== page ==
I’m Lucy Rupert, I’m the artistic director and dancer for Blue Ceiling dance, based in Toronto. I have a passion speaking with other dance artists about how and why they make their work. This interview is with Kate Nankervis, one of three women who have come together as Bonne Compagnie for this year’s Fringe Festival. Their work, Ab Intra, is an integration of three solos on the theme of privacy versus spectacle.
See below for our conversation:
LR: What drew you to participate in the Toronto Fringe Festival?
KN: The fringe has a real spirit of performance, taking chances to do whatever you can think up and you get what is considered a LONG RUN in the dance world…. 7 shows!
With tickets prices being cheap, people who might never see dance have no excuse not to at least take a chance on us. We are looking forward being in a theatre festival where fresh eyes from outside the dance scene can give comment on the show.
LR: I am intrigued by the notion of the “private becoming spectacle” especially in a world where media is full of fake disclosure of private moments through “reality” based TV shows — how have you broached this idea in your work?
KN: The notion of private becoming spectacle came pretty naturally as we were 3 artists who wanted to create individual solos, at the same time had a desire to be part of a show to which we could work in a collaboratively. Our challenge was to integrate these 3 solos. We are interested in offering the audience a voyeuristic experience.
By nature, solo work can be incredibly private. Besides the obvious of working alone, you are at the essence of it all: your thoughts, your desires, your dreams and your body. You can’t get any more private or intimate than that. Yet, the ironic part of it all is we are doing it to display it and offer it to others in the performance arena.
I consider how our very personal moments are shared on Facebook and Twitter …I wonder what really separates our closest relations from public relations as they can know the same very personal information about us all with the click of a mouse.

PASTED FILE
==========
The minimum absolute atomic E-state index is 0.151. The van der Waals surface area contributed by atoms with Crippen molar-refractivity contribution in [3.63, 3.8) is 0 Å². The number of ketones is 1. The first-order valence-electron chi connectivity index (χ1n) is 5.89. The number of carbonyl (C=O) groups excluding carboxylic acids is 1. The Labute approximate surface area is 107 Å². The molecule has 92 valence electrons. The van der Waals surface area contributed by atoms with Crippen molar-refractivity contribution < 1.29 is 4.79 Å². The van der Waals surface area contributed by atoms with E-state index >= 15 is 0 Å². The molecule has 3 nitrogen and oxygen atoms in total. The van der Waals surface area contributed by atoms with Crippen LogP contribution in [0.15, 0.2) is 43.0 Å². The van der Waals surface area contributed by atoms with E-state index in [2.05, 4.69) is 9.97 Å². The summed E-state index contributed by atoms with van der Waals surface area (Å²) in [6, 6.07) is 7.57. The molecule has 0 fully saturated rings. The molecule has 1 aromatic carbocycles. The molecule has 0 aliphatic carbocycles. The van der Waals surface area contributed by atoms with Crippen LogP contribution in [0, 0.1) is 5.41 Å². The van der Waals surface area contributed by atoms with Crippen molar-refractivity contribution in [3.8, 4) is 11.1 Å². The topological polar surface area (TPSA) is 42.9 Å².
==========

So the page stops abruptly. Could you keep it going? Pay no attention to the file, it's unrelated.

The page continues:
We did spend one evening during our residency [creating this show] decompressing over a new episode of So You Think You Can Dance. The 3 of us formed our own judging panel. We spared no emotions or considerations for these contestants. It was all for a good laugh after a long day of doing just what these contestants were ultimately after… to dance.
It brings up some big questions about how the most private, intimate moments can become prime entertainment when seen from a certain perspective.
LR: How did you, Amanda Acorn and Elke Schroeder come together as collaborators?
KN: The 3 of us spend a lot of time together. We drink good coffee, red wine and eat chocolate together. But for this project specifically, when my name was pulled for Fringe it was the perfect opportunity to work on a solo and I wanted to be in the studio more with these girls.
Luckily, I got a residency at Earthdance to create my solo, so when the fringe spot came up, the residency offered the perfect opportunity for the girls to come out and join me to share the solo making process.
We worked alone for about 3 weeks, then for a whole week– I’m talking a 24 hour day if we could work that much — we were together, sharing our dances, bedrooms and pillows. We were showing our dances, exchanging feedback, trying stuff out and really challenging what we are capable of within the solo research we were doing.
LR: You are an emerging artist and I don’t think emerging artists get asked often enough: what is your personal artistic vision?
KN: WOW… big question. At this point, I think my vision is to be interested in the work I am making, both from a dancer’s/choreographer’s perspective but also from a personal place. I see the things that surround me in a new light and wish to understand the world differently through the artwork I am making.
LR: What should audiences expect with Ab Intra?
KN: I think if there was a warning or disclaimer message for this program it would be: These characters could appear in your dreams but more likely in your nightmares tonight.
Their stories are intimate, delusional and neurotic. And there will be some wicked great dancing!
Direction, Choreography & Cast: Amanda Acorn, Kate Nankervis, Elke Schroeder
Original music: Linedrawing, J.P. Tamblyn, Chris Willes
Production Design: Shannon Doyle
Lighting Design: Kevin MacLoed
Genre: Dance, Physical Theatre
Warning: Strobe Light, Smoking
Venue: 1 Tarragon Theatre Mainspace
Fri, July 8 8:45 PM 111
Sat, July 9 1:45 PM 114
Sun, July 10 3:00 PM 121
Mon, July 11 10:15 PM 131
Wed, July 13 5:45 PM 141
Sat, July 16 12:30 PM 159
Sun, July 17 7:30 PM 170
All individual Fringe tickets are $10 at the door (cash only). Tickets are available online at www.fringetoronto.com, by phone at 416-966-1062, in person at The Randolph Centre for the Arts, 736 Bathurst Street (Advance tickets are $11 – $10+$1 convenience fee).
Several money-saving passes <link to: http://fringetoronto.com/fringefest/passes.html> are available if you plan to see at least 5 shows.
Photo credit: Yoann Malnati